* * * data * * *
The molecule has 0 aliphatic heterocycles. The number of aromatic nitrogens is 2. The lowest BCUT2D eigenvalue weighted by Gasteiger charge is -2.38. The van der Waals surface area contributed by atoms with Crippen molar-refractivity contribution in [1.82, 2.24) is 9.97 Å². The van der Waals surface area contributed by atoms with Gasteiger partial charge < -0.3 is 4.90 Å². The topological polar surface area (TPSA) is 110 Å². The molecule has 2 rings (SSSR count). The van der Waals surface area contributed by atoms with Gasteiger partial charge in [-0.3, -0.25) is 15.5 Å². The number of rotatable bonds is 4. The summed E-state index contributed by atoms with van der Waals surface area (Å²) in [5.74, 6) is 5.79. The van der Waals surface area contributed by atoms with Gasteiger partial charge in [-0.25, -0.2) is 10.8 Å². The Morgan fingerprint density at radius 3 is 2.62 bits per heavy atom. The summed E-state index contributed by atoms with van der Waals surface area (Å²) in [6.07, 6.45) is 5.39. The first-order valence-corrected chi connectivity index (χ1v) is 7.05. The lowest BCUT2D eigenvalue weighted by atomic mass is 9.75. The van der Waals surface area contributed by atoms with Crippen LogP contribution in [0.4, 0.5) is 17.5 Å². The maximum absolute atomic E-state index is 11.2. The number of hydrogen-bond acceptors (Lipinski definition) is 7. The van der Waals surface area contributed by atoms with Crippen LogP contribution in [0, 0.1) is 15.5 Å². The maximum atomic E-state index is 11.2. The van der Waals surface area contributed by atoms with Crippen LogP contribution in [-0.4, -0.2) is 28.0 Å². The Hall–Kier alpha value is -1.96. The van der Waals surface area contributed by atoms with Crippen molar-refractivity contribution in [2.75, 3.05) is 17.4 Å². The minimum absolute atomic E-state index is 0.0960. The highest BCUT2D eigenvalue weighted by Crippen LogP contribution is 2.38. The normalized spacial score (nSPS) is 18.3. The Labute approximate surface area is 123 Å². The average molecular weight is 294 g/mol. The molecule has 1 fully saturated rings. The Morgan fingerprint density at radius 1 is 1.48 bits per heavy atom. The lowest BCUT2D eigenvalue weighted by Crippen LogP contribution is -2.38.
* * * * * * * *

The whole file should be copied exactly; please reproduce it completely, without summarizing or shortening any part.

The molecule has 0 aliphatic heterocycles. The number of aromatic nitrogens is 2. The lowest BCUT2D eigenvalue weighted by Gasteiger charge is -2.38. The van der Waals surface area contributed by atoms with Crippen molar-refractivity contribution in [1.82, 2.24) is 9.97 Å². The van der Waals surface area contributed by atoms with Gasteiger partial charge < -0.3 is 4.90 Å². The topological polar surface area (TPSA) is 110 Å². The molecule has 2 rings (SSSR count). The van der Waals surface area contributed by atoms with Gasteiger partial charge in [-0.3, -0.25) is 15.5 Å². The number of rotatable bonds is 4. The summed E-state index contributed by atoms with van der Waals surface area (Å²) in [5.74, 6) is 5.79. The van der Waals surface area contributed by atoms with Gasteiger partial charge in [-0.25, -0.2) is 10.8 Å². The Morgan fingerprint density at radius 3 is 2.62 bits per heavy atom. The summed E-state index contributed by atoms with van der Waals surface area (Å²) in [6.07, 6.45) is 5.39. The first-order valence-corrected chi connectivity index (χ1v) is 7.05. The lowest BCUT2D eigenvalue weighted by atomic mass is 9.75. The van der Waals surface area contributed by atoms with Crippen LogP contribution in [0.4, 0.5) is 17.5 Å². The maximum absolute atomic E-state index is 11.2. The number of hydrogen-bond acceptors (Lipinski definition) is 7. The van der Waals surface area contributed by atoms with Crippen LogP contribution in [0, 0.1) is 15.5 Å². The maximum atomic E-state index is 11.2. The van der Waals surface area contributed by atoms with Crippen LogP contribution in [-0.4, -0.2) is 28.0 Å². The Hall–Kier alpha value is -1.96. The van der Waals surface area contributed by atoms with Crippen molar-refractivity contribution in [2.75, 3.05) is 17.4 Å². The minimum absolute atomic E-state index is 0.0960. The highest BCUT2D eigenvalue weighted by Crippen LogP contribution is 2.38. The normalized spacial score (nSPS) is 18.3. The Labute approximate surface area is 123 Å². The average molecular weight is 294 g/mol. The molecule has 1 fully saturated rings. The Morgan fingerprint density at radius 1 is 1.48 bits per heavy atom. The lowest BCUT2D eigenvalue weighted by Crippen LogP contribution is -2.38.